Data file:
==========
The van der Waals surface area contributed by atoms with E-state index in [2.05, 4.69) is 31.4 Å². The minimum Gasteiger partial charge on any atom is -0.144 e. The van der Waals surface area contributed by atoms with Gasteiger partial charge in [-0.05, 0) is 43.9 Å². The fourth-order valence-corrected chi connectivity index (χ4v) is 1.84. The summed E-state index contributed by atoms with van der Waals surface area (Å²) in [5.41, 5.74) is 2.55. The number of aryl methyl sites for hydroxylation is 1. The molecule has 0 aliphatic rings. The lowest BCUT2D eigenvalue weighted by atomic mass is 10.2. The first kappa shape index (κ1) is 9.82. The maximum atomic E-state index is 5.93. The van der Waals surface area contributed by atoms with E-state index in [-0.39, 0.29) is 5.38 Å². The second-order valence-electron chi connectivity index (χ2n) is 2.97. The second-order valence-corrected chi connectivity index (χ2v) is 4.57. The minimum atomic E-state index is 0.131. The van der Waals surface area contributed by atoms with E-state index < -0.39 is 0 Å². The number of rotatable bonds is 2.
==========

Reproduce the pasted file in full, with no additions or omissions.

The van der Waals surface area contributed by atoms with E-state index in [2.05, 4.69) is 31.4 Å². The minimum Gasteiger partial charge on any atom is -0.144 e. The van der Waals surface area contributed by atoms with Gasteiger partial charge in [-0.05, 0) is 43.9 Å². The fourth-order valence-corrected chi connectivity index (χ4v) is 1.84. The summed E-state index contributed by atoms with van der Waals surface area (Å²) in [5.41, 5.74) is 2.55. The number of aryl methyl sites for hydroxylation is 1. The molecule has 0 aliphatic rings. The lowest BCUT2D eigenvalue weighted by atomic mass is 10.2. The first kappa shape index (κ1) is 9.82. The maximum atomic E-state index is 5.93. The van der Waals surface area contributed by atoms with E-state index in [-0.39, 0.29) is 5.38 Å². The second-order valence-electron chi connectivity index (χ2n) is 2.97. The second-order valence-corrected chi connectivity index (χ2v) is 4.57. The minimum atomic E-state index is 0.131. The van der Waals surface area contributed by atoms with E-state index < -0.39 is 0 Å². The number of rotatable bonds is 2.